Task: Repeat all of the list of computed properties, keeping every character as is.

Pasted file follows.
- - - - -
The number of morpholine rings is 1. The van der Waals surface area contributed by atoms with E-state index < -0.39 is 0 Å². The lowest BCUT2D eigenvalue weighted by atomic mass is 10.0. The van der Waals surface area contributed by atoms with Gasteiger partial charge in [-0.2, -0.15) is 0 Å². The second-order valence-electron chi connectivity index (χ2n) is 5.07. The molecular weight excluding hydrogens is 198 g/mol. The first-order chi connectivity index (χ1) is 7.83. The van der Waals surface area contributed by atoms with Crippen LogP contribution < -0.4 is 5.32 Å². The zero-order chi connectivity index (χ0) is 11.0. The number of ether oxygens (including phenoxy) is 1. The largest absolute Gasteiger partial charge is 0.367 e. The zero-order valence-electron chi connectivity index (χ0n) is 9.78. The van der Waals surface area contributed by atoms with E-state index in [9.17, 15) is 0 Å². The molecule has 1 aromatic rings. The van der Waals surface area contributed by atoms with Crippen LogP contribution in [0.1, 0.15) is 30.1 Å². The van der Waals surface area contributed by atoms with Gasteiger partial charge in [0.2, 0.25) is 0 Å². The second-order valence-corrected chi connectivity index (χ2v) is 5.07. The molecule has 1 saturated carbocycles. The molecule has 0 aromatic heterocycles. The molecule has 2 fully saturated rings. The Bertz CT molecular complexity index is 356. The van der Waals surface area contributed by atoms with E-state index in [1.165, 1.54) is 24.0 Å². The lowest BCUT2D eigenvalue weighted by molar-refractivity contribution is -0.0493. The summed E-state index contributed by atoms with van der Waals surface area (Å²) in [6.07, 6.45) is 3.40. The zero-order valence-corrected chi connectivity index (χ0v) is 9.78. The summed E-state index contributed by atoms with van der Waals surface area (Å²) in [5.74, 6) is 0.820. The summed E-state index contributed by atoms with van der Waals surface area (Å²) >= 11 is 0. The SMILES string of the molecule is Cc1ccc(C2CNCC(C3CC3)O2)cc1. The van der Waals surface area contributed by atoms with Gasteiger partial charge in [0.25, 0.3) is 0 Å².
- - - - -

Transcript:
The number of morpholine rings is 1. The van der Waals surface area contributed by atoms with E-state index < -0.39 is 0 Å². The lowest BCUT2D eigenvalue weighted by atomic mass is 10.0. The van der Waals surface area contributed by atoms with Gasteiger partial charge in [-0.2, -0.15) is 0 Å². The second-order valence-electron chi connectivity index (χ2n) is 5.07. The molecular weight excluding hydrogens is 198 g/mol. The first-order chi connectivity index (χ1) is 7.83. The van der Waals surface area contributed by atoms with Crippen LogP contribution < -0.4 is 5.32 Å². The zero-order chi connectivity index (χ0) is 11.0. The number of ether oxygens (including phenoxy) is 1. The largest absolute Gasteiger partial charge is 0.367 e. The zero-order valence-electron chi connectivity index (χ0n) is 9.78. The van der Waals surface area contributed by atoms with E-state index in [9.17, 15) is 0 Å². The molecule has 1 aromatic rings. The van der Waals surface area contributed by atoms with Crippen LogP contribution in [0.1, 0.15) is 30.1 Å². The van der Waals surface area contributed by atoms with Gasteiger partial charge in [0.2, 0.25) is 0 Å². The second-order valence-corrected chi connectivity index (χ2v) is 5.07. The molecule has 1 saturated carbocycles. The molecule has 0 aromatic heterocycles. The molecule has 2 fully saturated rings. The Bertz CT molecular complexity index is 356. The van der Waals surface area contributed by atoms with E-state index in [1.165, 1.54) is 24.0 Å². The lowest BCUT2D eigenvalue weighted by molar-refractivity contribution is -0.0493. The summed E-state index contributed by atoms with van der Waals surface area (Å²) in [6.07, 6.45) is 3.40. The zero-order valence-corrected chi connectivity index (χ0v) is 9.78. The summed E-state index contributed by atoms with van der Waals surface area (Å²) in [5.74, 6) is 0.820. The summed E-state index contributed by atoms with van der Waals surface area (Å²) >= 11 is 0. The SMILES string of the molecule is Cc1ccc(C2CNCC(C3CC3)O2)cc1. The van der Waals surface area contributed by atoms with Gasteiger partial charge in [0.25, 0.3) is 0 Å².